I had to learn how to ask for help
and accept it, without being able
to offer much back.
I was unable to fund living by myself when I could not work, so lodged with a good friend and then moved back in with my parents.
The loss of independence really stung.
This lesson did however show me how human beings are not meant to do everything alone. Support is invaluable. It is more than ok to be vulnerable. Alongside reducing the load, this is ultimately where true intimacy lies (both with yourself and with another).
I can honestly say, my relationships have blossomed over the past 5 years as part of this journey. Existing ones have deepened and I have welcomed authentic, respectful and loving new relationships into my life.
I have reached out to professionals and found this incredibly helpful when I have felt stuck or in need of impartial support. I have learnt so much from their expertise.
The act of being seen,
can also be deeply healing in itself.
Tip 8: Celebrate your wins and look for everyday pleasures.
The brain is automatically geared towards a negativity bias but it is also plastic. We can train ourselves to find and savour pleasure and acknowledge all the little steps that accumulate to feeling well.
Remember that shorter dips/recovery times and decreased severity of symptoms are also ‘wins’ too. Celebrate ‘em!
Everyday life feels so much richer to me,
through celebrating small wins and
embracing everyday pleasures.
Carrying a small bag of groceries back from the supermarket after being unable to do so for 18 months was one of my proudest achievements (it beat so many of the promotions and awards I had valued prior). Noticing the rich shades of nature in autumn and the vibrancy of the first spring flowers brought so much colour to my world. Savouring the pleasant sensations of my body gently breathing or feeling the reassuring weight of the duvet against my skin feels deeply soothing.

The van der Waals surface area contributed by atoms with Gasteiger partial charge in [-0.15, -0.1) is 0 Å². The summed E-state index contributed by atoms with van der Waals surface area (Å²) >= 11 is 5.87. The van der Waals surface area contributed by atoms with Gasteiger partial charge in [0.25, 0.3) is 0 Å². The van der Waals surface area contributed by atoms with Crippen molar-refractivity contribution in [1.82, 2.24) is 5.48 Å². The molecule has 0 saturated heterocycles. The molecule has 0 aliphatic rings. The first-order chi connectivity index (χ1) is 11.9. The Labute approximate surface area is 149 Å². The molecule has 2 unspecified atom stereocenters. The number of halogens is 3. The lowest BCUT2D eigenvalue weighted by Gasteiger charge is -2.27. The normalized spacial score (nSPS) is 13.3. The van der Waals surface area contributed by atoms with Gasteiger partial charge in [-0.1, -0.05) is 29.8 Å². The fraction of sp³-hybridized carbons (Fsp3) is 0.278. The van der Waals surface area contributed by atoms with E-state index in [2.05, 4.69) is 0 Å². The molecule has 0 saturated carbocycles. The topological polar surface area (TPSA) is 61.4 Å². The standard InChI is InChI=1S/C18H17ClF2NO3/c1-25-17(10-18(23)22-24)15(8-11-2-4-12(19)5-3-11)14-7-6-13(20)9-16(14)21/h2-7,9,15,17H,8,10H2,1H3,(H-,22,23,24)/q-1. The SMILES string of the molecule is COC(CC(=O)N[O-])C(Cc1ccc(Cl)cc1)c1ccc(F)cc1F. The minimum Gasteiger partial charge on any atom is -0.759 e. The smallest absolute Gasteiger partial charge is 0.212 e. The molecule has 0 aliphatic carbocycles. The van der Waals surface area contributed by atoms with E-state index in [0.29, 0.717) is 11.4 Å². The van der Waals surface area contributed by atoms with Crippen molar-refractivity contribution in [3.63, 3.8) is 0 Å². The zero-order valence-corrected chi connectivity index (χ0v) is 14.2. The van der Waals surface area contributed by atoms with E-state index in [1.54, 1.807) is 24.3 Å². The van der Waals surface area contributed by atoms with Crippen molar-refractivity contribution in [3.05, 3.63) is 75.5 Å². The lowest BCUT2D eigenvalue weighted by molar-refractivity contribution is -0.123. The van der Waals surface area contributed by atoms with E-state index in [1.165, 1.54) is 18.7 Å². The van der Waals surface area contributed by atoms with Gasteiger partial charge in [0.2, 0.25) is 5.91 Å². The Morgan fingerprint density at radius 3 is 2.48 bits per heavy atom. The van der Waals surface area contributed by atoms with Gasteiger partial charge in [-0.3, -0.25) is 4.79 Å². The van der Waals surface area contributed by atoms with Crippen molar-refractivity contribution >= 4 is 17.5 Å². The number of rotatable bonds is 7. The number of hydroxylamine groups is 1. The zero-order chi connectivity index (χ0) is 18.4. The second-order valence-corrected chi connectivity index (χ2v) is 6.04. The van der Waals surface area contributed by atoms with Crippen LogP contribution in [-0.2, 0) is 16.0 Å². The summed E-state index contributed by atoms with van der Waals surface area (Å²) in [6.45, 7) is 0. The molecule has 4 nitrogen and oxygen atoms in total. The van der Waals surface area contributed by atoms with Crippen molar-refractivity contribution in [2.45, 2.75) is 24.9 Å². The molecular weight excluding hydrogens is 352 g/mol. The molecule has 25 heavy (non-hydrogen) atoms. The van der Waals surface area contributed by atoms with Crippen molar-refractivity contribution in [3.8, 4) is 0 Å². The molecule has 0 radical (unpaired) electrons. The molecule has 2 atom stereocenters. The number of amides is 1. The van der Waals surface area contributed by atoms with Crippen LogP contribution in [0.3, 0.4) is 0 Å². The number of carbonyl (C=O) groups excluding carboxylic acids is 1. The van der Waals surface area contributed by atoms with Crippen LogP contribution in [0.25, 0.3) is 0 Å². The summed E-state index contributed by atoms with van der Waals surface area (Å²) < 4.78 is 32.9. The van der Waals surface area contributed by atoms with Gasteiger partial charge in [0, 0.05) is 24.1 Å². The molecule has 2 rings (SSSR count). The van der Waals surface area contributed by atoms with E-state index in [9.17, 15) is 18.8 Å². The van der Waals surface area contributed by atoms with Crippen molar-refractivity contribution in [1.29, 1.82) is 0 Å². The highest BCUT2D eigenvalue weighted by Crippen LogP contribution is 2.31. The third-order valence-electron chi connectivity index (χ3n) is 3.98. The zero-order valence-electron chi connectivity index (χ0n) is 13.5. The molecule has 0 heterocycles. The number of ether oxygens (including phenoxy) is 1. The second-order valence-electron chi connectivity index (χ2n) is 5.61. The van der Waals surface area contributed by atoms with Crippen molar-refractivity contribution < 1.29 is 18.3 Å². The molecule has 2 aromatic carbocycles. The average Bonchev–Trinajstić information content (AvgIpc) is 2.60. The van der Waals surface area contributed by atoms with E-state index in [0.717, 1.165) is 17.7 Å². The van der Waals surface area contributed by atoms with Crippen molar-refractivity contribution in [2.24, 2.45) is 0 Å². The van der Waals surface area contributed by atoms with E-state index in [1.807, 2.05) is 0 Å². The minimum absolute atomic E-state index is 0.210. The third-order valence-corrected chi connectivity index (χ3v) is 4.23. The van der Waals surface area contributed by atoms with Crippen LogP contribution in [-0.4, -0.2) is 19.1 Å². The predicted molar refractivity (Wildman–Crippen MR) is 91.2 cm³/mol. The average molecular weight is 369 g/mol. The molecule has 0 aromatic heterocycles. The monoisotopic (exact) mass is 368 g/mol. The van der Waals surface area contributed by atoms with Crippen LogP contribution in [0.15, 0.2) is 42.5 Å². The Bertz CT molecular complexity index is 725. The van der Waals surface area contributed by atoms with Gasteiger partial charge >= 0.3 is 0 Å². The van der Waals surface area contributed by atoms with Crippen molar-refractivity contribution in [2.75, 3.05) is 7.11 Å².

There is so much at my disposal to help me regulate my nervous system and connect to joy, even on days that feel tough.
Tip 9: Reflect on what you actually want back from your old life (and what you don’t).
When we first become unwell, it can be natural to want to get back to ‘our old life’ as quickly as possible.
Whilst this is understandable, the onset of symptoms can be a real invitation to go inwards and reflect on what does and does not work for you at this stage in your life.
What are your core needs and values?
What do you want from life? Is this the same
as what you think/thought you should want?
Which parts of your old life do you miss?
What would serve you best to leave behind?
This process of self-inquiry can be both scary and empowering. Rather than viewing our circumstances as purely loss, there is opportunity for growth. (Read more about Post traumatic growth, here.)
Whilst I won’t diminish the difficulty and discomfort in symptoms and circumstances, asking these questions and reflecting upon our experiences at the right time, can ultimately be incredibly enriching.
Challenge puts things into perspective. We connect to what we truly want and identify what does not work for us. We can create space to grieve the past and build a rich, joyful, supportive future.
Tip 10: Look for the lightness.
You can hold both heavy and light, hard and soft. Humour (even gallows) can be greatly soothing.
It is more than ok to both laugh and cry.
Sing, write poetry, curse and scream. There is space for it all and all aspects of you.
Thank you for reading. I hope some of this was helpful to you. If you would like 1:1 support in your personal journey, do reach out for a chat to see if working together is the right fit. Please note that my work is not intended to replace medical advice. Holistic health is very much a compliment to the medical model.
Chowdhury, M R, What is Post- Traumatic Growth (+ Inventory & Scale), Post-Traumatic Growth Inventory & Scale (positivepsychology.com), Positive Psychology.com, 31 Aug 2019.
Hanson, R (PHD), Overcoming the Negativity Bias, Overcoming the Negativity Bias – Dr. Rick Hanson
Liz note: You can find Amy through her website and on Instagram @amydaviesembodiment.